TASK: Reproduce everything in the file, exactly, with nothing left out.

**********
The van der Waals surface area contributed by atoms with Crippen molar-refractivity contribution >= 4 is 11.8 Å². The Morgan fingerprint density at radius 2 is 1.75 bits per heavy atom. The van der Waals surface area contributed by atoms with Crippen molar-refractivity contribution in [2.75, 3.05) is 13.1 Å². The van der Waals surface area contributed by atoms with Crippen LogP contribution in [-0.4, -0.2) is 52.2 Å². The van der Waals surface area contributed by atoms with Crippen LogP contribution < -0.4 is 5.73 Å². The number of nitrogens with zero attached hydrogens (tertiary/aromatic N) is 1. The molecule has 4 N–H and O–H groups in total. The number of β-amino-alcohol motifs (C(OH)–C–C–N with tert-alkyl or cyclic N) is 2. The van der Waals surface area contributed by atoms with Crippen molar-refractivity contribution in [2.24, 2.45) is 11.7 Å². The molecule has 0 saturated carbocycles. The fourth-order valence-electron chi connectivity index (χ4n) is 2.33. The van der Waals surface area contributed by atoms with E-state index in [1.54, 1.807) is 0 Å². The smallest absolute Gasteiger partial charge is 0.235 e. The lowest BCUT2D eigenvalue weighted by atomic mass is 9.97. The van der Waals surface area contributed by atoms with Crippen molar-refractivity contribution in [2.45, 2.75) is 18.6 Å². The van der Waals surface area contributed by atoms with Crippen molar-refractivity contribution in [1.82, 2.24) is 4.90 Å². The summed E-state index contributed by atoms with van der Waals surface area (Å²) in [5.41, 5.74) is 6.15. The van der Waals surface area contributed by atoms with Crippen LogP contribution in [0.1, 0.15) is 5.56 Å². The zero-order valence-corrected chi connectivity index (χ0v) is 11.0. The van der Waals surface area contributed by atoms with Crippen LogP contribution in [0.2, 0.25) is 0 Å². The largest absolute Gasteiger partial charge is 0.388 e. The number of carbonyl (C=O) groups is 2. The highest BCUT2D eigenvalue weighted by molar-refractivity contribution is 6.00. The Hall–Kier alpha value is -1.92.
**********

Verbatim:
The van der Waals surface area contributed by atoms with Crippen molar-refractivity contribution >= 4 is 11.8 Å². The Morgan fingerprint density at radius 2 is 1.75 bits per heavy atom. The van der Waals surface area contributed by atoms with Crippen molar-refractivity contribution in [2.75, 3.05) is 13.1 Å². The van der Waals surface area contributed by atoms with Crippen LogP contribution in [-0.4, -0.2) is 52.2 Å². The van der Waals surface area contributed by atoms with Crippen LogP contribution < -0.4 is 5.73 Å². The number of nitrogens with zero attached hydrogens (tertiary/aromatic N) is 1. The molecule has 4 N–H and O–H groups in total. The number of β-amino-alcohol motifs (C(OH)–C–C–N with tert-alkyl or cyclic N) is 2. The van der Waals surface area contributed by atoms with Crippen molar-refractivity contribution in [2.24, 2.45) is 11.7 Å². The molecule has 0 saturated carbocycles. The fourth-order valence-electron chi connectivity index (χ4n) is 2.33. The van der Waals surface area contributed by atoms with E-state index in [1.54, 1.807) is 0 Å². The smallest absolute Gasteiger partial charge is 0.235 e. The lowest BCUT2D eigenvalue weighted by atomic mass is 9.97. The van der Waals surface area contributed by atoms with Crippen molar-refractivity contribution in [2.45, 2.75) is 18.6 Å². The van der Waals surface area contributed by atoms with Crippen molar-refractivity contribution in [1.82, 2.24) is 4.90 Å². The summed E-state index contributed by atoms with van der Waals surface area (Å²) in [5.41, 5.74) is 6.15. The van der Waals surface area contributed by atoms with Crippen LogP contribution in [0.1, 0.15) is 5.56 Å². The zero-order valence-corrected chi connectivity index (χ0v) is 11.0. The van der Waals surface area contributed by atoms with Crippen LogP contribution in [0.2, 0.25) is 0 Å². The largest absolute Gasteiger partial charge is 0.388 e. The number of carbonyl (C=O) groups is 2. The highest BCUT2D eigenvalue weighted by molar-refractivity contribution is 6.00. The Hall–Kier alpha value is -1.92.